REPORT: Solution to Piracy is Lower Prices

REPORT: Solution to Piracy is Lower Prices

Media Piracy in Emerging Economies argues that piracy can best be seen as a “failure of affordable access.” Says that in countries like Brazil, Russia, or South Africa retail price of a CD or DVD, relative to local incomes, is five to ten times higher than in the US or Europe.

Part of the problem with piracy is that it’s a marketplace solution to poor pricing points by legal manufacturers, and can’t be remedied unless their lowered to take into account geographic economic realities.

For example, Apple’s iTunes is a global digital music retailer, yet charges customers the same price for content regardless of where they live and what they can actually afford. The solution for some people around the world has been to either use unlicensed MP3 retailers or resort to the use of illicit P2P applications and services.

A song may only cost 99 cents, but in some countries 99 cents is a days wages.

The Social Science Research Council (SSRC), a U.S.-based independent nonprofit organization, has released a report entitled Media Piracy in Emerging Economies that it calls the “first independent, large-scale study of music, film and software piracy in emerging economies, with a focus on Brazil, India, Russia, South Africa, Mexico and Bolivia.”

The report was conducted over a three year period by some 35 researchers and came to some rather conventional conclusions.

1. Prices Too high.

The report says that high prices for media goods, combined with low incomes, and relatively cheap digital technologies are the main ingredients of global media piracy.

“Relative to local incomes in Brazil, Russia, or South Africa, the retail price of a CD, DVD, or copy of MS Office is five to ten times higher than in the US or Europe,” it says. “Legal media markets are correspondingly tiny and underdeveloped.”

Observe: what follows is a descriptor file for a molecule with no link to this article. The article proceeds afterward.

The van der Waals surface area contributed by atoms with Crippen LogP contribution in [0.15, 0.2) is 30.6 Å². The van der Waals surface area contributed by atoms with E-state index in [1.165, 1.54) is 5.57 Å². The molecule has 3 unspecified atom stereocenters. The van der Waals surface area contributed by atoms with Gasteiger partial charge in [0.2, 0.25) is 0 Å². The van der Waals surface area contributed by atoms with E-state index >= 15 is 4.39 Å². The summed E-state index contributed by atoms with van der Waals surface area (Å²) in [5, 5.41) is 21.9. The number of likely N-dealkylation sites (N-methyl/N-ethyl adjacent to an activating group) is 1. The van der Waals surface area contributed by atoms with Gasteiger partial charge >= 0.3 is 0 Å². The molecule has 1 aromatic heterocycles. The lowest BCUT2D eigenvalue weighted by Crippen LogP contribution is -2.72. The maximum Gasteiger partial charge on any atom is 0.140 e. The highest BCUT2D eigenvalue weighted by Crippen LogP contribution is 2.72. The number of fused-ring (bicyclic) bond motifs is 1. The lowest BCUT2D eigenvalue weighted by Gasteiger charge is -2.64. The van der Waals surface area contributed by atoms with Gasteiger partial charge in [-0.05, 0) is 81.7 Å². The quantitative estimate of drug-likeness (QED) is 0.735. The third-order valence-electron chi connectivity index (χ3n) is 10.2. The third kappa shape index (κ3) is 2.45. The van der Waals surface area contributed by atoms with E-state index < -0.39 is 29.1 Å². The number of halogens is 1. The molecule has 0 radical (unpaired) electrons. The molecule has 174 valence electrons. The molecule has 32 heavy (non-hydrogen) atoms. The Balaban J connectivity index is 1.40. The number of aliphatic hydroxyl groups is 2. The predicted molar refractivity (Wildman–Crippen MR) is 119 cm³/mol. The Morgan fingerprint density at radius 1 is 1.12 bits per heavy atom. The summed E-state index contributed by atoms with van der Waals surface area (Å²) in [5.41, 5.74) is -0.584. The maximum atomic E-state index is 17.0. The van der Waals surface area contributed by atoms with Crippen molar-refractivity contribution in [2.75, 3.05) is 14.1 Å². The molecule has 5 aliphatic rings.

Some software developers have figured this out and have adjusted prices accordingly. Last year I mentioned how Microsoft and Autodesk had quietly dropped their retail prices in China after apparently realizing that it doesn;t make sense to charge nearly US-style prices in a country with a paltry per capita GDP of $6,600 compared to $46,000 in the US.

In both cases sales rose dramatically.

2. Anti-piracy Education a Failure

The authors discovered that there was “no significant stigma attached to piracy in any of the countries examined. Rather, piracy is part of the daily media practices of large and growing portions of the population.”

Can you blame them? If you’re making $1 per day and a company tries to charge you $20 for a legal DVD is anybody really going to criticize you for buying a bootleg version for pennies on the dollar?

3. Law Enforcement Won’t Work

This is where it gets really interesting. The report acknowledges that piracy, particularly noncommercial piracy, is a problem that can’t realistically be solved

“There is,” the authors argue, “no realistic way to reconcile mass enforcement and due process, especially in countries with severely overburdened legal systems.”

When it comes to noncommercial P2P even criminals that specialize in physical piracy can’t compete. In fact, contrary to copyright holder claims, the researchers found “no systematic links between media piracy and organized crime or terrorism in any of the countries examined.”

“Today, commercial pirates and transnational smugglers face the same dilemma as the legal industry: how to compete with free,” notes the report.

Moreover, the researchers found that despite a decades-worth of ramped up law enforcement efforts the overall supply of pirated goods has remained constant. Pirated goods are just as available as they were before.

Regional pricing has been a concern for countries for some time now. The year before last Brazil and Pakistan criticized the US for not realizing that each country has a different economic reality and that pricing should be adjusted accordingly.

“Quite clearly, business models are not adequately addressing the pricing-cost issues involved in selling products,” said Ali Asad Gilani, first secretary of Pakistan’s delegation, at a meeting of the World Intellectual Property Organization last November. “Unreasonably, higher costs along with barriers to access, do provide some justification to the consumers to use counterfeit and pirated goods.”

It seems the researchers behind Media Piracy in Emerging Economies would agree.

Stay tuned.

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